Nov 15, 2017

Understanding JVM: Memory Areas in JVM - Part 3

We have already covered Method Area, Heap Area and Stack memory in previous articles. This article will give brief overview of the remaining 2 memory areas in JVM, i.e., PC Registers and Native Method Stack.

PC Register (Program Counter Registers)

  • It is internally used by JVM and like Stack Memory, every thread keeps a separate PC register, which is created at the time of thread creation.
  • It contains the address of currently executing instruction.
  • Once instruction execution completes, automatically PC register is incremented to hold the address of next instruction.

Native Method Stack

  • JVM creates a separate Native Method Stack per thread.
  • Again, it is internally used by JVM. All native calls invoked by thread will be stored in corresponding native method stack.

This concludes the topic of Memory Areas inside JVM. To summarize things:
  1. Method area, heap area and stack area are considered most important with respect to programmers.
  2. Method and heap area are per JVM.
  3. Stack memory, PC registers and Native Method stack are maintained per thread.
  4. Static variables are stored in Memory Area
  5. Instance variables are stored in Heap Area
  6. Local variables are stored in Stack Area

Let us write a simple program to understand things better: 

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package edu.javaterritory.example.methodarea;

public class Test {

 private Student s1 = new Student();
 private static Student s2 = new Student();
 
 public static void main(String[] args) {
  Test t1 = new Test();
  Student s3 = new Student();
 }
}

Following diagram shows where variables created in above program will be stored.

  • Static variables inside method area
  • Instance variables in heap area
  • Local variables in static memory area

So, that's all about method area's inside JVM. Hopefully it helps.
We will continue to remaining components inside JVM, i.e., Execution Engine and JNI (Java Native Interface).

Please provide your inputs in the comments section.
Also, you can follow us at +Java Territory (or here).

Nov 5, 2017

Understanding JVM: Memory Areas in JVM - Part 2

Stack memory

  • It is maintained per thread, i.e., for every thread in Java, JVM will create a separate stack at the time of thread creation.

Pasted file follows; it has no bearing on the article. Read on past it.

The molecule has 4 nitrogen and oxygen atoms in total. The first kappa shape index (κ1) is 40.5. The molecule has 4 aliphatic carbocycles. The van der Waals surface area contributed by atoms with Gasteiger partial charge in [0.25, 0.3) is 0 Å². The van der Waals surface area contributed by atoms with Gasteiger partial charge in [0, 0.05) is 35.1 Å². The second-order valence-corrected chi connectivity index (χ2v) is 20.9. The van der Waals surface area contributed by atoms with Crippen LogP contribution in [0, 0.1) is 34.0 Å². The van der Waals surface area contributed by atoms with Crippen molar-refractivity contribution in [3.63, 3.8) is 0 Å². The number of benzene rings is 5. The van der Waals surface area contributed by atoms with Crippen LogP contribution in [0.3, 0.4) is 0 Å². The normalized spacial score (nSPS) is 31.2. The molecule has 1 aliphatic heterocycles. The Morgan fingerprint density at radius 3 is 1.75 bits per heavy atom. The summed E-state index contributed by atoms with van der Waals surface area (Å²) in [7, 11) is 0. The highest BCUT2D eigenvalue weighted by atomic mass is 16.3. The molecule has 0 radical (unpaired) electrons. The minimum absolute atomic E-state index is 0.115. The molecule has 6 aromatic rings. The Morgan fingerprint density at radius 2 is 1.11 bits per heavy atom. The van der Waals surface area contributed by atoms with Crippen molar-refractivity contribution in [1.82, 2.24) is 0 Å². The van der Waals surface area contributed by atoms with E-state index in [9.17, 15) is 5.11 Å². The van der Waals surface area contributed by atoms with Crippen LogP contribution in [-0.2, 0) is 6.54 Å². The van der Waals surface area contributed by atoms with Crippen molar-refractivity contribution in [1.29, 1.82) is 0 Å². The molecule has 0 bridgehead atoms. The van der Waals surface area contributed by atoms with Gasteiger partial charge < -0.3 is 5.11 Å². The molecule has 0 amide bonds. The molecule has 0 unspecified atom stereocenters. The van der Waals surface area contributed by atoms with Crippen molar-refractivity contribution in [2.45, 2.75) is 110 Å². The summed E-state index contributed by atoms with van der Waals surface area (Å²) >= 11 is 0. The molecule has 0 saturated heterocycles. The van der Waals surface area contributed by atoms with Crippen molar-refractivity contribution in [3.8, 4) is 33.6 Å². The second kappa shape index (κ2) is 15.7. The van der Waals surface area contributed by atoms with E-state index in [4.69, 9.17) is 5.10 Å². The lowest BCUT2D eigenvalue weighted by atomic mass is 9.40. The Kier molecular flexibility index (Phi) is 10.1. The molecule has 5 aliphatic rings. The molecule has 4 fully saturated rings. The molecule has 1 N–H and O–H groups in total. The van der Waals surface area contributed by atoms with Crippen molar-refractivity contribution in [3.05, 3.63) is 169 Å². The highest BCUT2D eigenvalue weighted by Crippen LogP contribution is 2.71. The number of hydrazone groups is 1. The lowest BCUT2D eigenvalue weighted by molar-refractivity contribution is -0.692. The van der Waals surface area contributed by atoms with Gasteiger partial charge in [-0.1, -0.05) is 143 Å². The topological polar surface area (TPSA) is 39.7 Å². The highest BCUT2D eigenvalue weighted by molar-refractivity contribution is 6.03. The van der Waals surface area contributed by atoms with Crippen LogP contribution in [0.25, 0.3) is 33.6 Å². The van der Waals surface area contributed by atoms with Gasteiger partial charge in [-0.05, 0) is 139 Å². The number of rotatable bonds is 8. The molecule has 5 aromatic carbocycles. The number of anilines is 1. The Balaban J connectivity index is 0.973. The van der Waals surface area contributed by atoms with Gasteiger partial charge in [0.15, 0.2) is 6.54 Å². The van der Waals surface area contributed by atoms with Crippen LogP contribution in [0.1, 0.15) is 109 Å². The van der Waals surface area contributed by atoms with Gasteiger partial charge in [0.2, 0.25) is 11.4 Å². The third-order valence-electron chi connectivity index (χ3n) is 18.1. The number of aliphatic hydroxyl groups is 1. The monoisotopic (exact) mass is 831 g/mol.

• Each and every method call performed by the thread will be stored in stack including local variable also.
  • After completing a method, the corresponding entry from the stack will also be removed. Thus, once all method calls are completed, stack memory will become empty.
  • This empty stack will be destroyed by JVM before terminating the thread.
  • Data stored inside stack is private to corresponding thread only and hence thread-safe.
  • Each entry inside stack is called stack frame/activation record.

Stack Frame structure

Each Stack Frame has 3 parts:
  1. Local Variable Array,
  2. Operand Stack, and
  3. Frame Data
    Local Variable Array
    • It contains all parameters and local variables of the memory.
    • Each slot in the array is of 4 bytes.
    • Type
      • int, float, object -> 1 slot (4 bytes)
      • double, long -> 2 slots (8 bytes)
      • byte, short, char -> converted to int before storing -> 1 slot (4 bytes)
      • boolean -> JVM dependent -> generally 1 slot
    Operand Stack
    • It stores intermediate values.
    • JVM uses operand stack as workspace.
    • Some instructions can push values to operand stack, some instructions can pop values, and some can performance required operations.
    Lets take an example to understand the process. Suppose a program adds 2 values, say 40 and 60.
    JVM instructions will look something like:
    iload - 0 // loads 40
    iload - 1 // loads 60
    iadd // adds 40 and 60
    istore -2 // store the result

    Following is the state if Local Variable Array after first 2 load instructions.
    Local Variable Array

    Values are also loaded in Operand Stack for addition. 
    Operand Stack


    Finally, sum is  pop out from the operand stack and put into local variable array.
    Local Variable Array

    Finally the third component in the frame is Frame Data.

    Frame Data

    • It contains all symbolic references related to the method.
    • Contains references to exception table and will provide corresponding catch block information in case of exception.
    This is all about Stack Memory. Hopefully, it helps.
    Next section will cover the other 2 memory areas, PC registers and native method stack.

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    Oct 11, 2017

    Understanding JVM: Memory Areas in JVM - Part 1

    Whenever JVM load and run a Java program, it needs memory to store several things like bytecode, objects, variables, etc. Total JVM memory is organized into following:

    • Method Area
    • Heap Area
    • Stack Area
    • PC Registers
    • Native Method Stack

    1. Method Area

    • It is created at the time of JVM startup.
    • .class file's binary information is stored into method area.
    • Static variables are stored in method area.